Etymology
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commodious (adj.)

early 15c., "beneficial, convenient," from Old French commodios and directly from Medieval Latin commodiosus "convenient, useful," from Latin commodus "proper, fit, appropriate, convenient, satisfactory,"  from com-, here perhaps an intensive prefix (see com-), + modus "measure, manner" (from PIE root *med- "take appropriate measures"). Meaning "conveniently roomy, spacious" is attested from 1550s. Related: Commodiously; commodiousness.

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completion (n.)

"act of bringing to a desired end, consummation, full development," late 14c., complecioun, from Medieval Latin completionem (nominative completio), noun of action from past participle stem of Latin complere "to fill up, complete," from com-, here probably as an intensive prefix (see com-), + plere "to fill" (from PIE root *pele- (1) "to fill").

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confit 

"food cooked very slowly in fat," by 1975, from French confit, past participle of confire "to preserve," from Latin conficere "to prepare," from assimilated form of com- "with" (see com-) + combining form of facere "to make, to do" (from PIE root *dhe- "to set, put").

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commemoration (n.)

late 14c., "a calling to mind," also "service or church festival commemorating something," from Old French comemoration, from Latin commemorationem (nominative commemoratio) "reminding, mention," noun of action from past participle stem of commemorare "to call to mind," from com-, here as an intensive prefix (see com-), + memorare "to remind," from memor "mindful of" (from PIE root *(s)mer- (1) "to remember").

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collaborator (n.)

1802, "an associate in labor, one who works with another," from French collaborateur (which also sometimes was used in English), from Latin collaboratus, past participle of collaborare "to work with," from assimilated form of com "with" (see com-) + laborare "to work" (see labor (v.)).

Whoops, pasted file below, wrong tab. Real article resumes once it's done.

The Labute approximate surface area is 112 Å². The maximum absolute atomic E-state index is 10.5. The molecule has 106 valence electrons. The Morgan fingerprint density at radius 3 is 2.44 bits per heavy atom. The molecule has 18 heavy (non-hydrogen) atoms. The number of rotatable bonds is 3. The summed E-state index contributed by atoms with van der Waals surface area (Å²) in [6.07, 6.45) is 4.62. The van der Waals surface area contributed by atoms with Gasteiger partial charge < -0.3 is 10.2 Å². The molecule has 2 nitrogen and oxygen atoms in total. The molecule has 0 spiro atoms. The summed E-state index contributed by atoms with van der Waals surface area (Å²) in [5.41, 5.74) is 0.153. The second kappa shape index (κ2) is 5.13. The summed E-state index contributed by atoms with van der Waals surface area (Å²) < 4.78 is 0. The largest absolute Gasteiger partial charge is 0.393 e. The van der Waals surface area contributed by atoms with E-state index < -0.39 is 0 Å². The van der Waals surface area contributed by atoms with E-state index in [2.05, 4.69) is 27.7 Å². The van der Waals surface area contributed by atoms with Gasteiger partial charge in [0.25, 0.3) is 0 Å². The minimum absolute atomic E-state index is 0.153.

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correspondent (adj.)

early 15c., "having an analogous relationship (to), answering, matching," a sense taken up since 19c. by corresponding; from Medieval Latin correspondentem, present participle of correspondere "correspond, harmonize, reciprocate," from assimilated form of com "together, with (each other)" (see com-) + respondere "to answer" (see respond).

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congratulation (n.)

mid-15c., from Latin congratulationem (nominative congratulatio), noun of action from past-participle stem of congratulari "wish joy," from com "together, with" (see com-) + gratulari "give thanks, show joy," from gratus "agreeable" (from suffixed form of PIE root *gwere- (2) "to favor").

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coeval (adj.)

"having the same age, having lived for an equal period," 1620s, from Late Latin coaevus"of the same age," from assimilated form of Latin com "with, together" (see com-) + aevum "an age" (from PIE root *aiw- "vital force, life; long life, eternity"). As a noun from c. 1600.

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compendium (n.)

"brief compilation containing the general principles or leading points of a longer system or work," 1580s, from a Medieval Latin use of Latin compendium "a shortening, saving," literally "that which is weighed together," from compendere "to weigh together," from com "with, together" (see com-) + pendere "to hang, cause to hang; weigh; pay" (from PIE root *(s)pen- "to draw, stretch, spin"). Nativized earlier in English as compendi (mid-15c.).

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commensal (adj.)

late 14c., "eating together at the same table, sharing the table with the host," from Medieval Latin commensalis, from com "with, together" (see com-) + mensa (genitive mensalis) "table" (see mesa). 

As a noun, "one who eats at the same table" (as another), early 15c. Biological sense "one of two animals or plants which live together but neither at the expense of the other" is attested from 1870.

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